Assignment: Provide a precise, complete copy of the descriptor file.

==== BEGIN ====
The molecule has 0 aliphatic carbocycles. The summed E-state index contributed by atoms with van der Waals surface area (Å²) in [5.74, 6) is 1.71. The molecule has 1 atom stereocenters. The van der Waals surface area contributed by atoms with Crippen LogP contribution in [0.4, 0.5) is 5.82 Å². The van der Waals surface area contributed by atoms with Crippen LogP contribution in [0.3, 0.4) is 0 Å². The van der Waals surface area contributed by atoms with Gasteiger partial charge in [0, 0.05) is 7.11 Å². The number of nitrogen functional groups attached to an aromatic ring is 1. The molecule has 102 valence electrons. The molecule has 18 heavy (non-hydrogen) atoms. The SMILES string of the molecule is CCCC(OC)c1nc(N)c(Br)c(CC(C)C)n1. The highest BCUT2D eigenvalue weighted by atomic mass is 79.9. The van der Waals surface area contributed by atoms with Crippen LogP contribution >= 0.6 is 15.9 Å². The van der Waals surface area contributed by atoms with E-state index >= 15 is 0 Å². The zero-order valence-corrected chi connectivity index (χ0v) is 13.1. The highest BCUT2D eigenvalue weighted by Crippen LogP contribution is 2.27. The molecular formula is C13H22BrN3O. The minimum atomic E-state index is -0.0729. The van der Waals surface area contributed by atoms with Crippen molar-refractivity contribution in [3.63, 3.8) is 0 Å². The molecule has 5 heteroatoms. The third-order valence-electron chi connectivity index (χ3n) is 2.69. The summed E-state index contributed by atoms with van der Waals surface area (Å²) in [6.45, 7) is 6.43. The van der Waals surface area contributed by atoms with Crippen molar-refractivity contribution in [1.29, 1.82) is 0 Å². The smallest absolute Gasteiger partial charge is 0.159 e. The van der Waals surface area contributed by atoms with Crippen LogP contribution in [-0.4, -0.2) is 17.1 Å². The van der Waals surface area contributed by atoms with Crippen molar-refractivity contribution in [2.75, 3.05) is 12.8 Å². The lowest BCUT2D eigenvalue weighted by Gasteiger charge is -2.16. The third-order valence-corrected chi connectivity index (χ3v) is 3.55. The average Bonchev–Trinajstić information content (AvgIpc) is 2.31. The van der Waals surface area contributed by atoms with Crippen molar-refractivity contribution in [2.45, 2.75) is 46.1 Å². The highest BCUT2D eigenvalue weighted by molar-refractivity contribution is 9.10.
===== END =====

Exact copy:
The molecule has 0 aliphatic carbocycles. The summed E-state index contributed by atoms with van der Waals surface area (Å²) in [5.74, 6) is 1.71. The molecule has 1 atom stereocenters. The van der Waals surface area contributed by atoms with Crippen LogP contribution in [0.4, 0.5) is 5.82 Å². The van der Waals surface area contributed by atoms with Crippen LogP contribution in [0.3, 0.4) is 0 Å². The van der Waals surface area contributed by atoms with Gasteiger partial charge in [0, 0.05) is 7.11 Å². The number of nitrogen functional groups attached to an aromatic ring is 1. The molecule has 102 valence electrons. The molecule has 18 heavy (non-hydrogen) atoms. The SMILES string of the molecule is CCCC(OC)c1nc(N)c(Br)c(CC(C)C)n1. The highest BCUT2D eigenvalue weighted by atomic mass is 79.9. The van der Waals surface area contributed by atoms with Crippen LogP contribution >= 0.6 is 15.9 Å². The van der Waals surface area contributed by atoms with E-state index >= 15 is 0 Å². The zero-order valence-corrected chi connectivity index (χ0v) is 13.1. The highest BCUT2D eigenvalue weighted by Crippen LogP contribution is 2.27. The molecular formula is C13H22BrN3O. The minimum atomic E-state index is -0.0729. The van der Waals surface area contributed by atoms with Crippen molar-refractivity contribution in [3.63, 3.8) is 0 Å². The molecule has 5 heteroatoms. The third-order valence-electron chi connectivity index (χ3n) is 2.69. The summed E-state index contributed by atoms with van der Waals surface area (Å²) in [6.45, 7) is 6.43. The van der Waals surface area contributed by atoms with Crippen molar-refractivity contribution in [1.29, 1.82) is 0 Å². The smallest absolute Gasteiger partial charge is 0.159 e. The van der Waals surface area contributed by atoms with Crippen LogP contribution in [-0.4, -0.2) is 17.1 Å². The van der Waals surface area contributed by atoms with Crippen molar-refractivity contribution in [2.75, 3.05) is 12.8 Å². The lowest BCUT2D eigenvalue weighted by Gasteiger charge is -2.16. The third-order valence-corrected chi connectivity index (χ3v) is 3.55. The average Bonchev–Trinajstić information content (AvgIpc) is 2.31. The van der Waals surface area contributed by atoms with Crippen molar-refractivity contribution in [2.45, 2.75) is 46.1 Å². The highest BCUT2D eigenvalue weighted by molar-refractivity contribution is 9.10.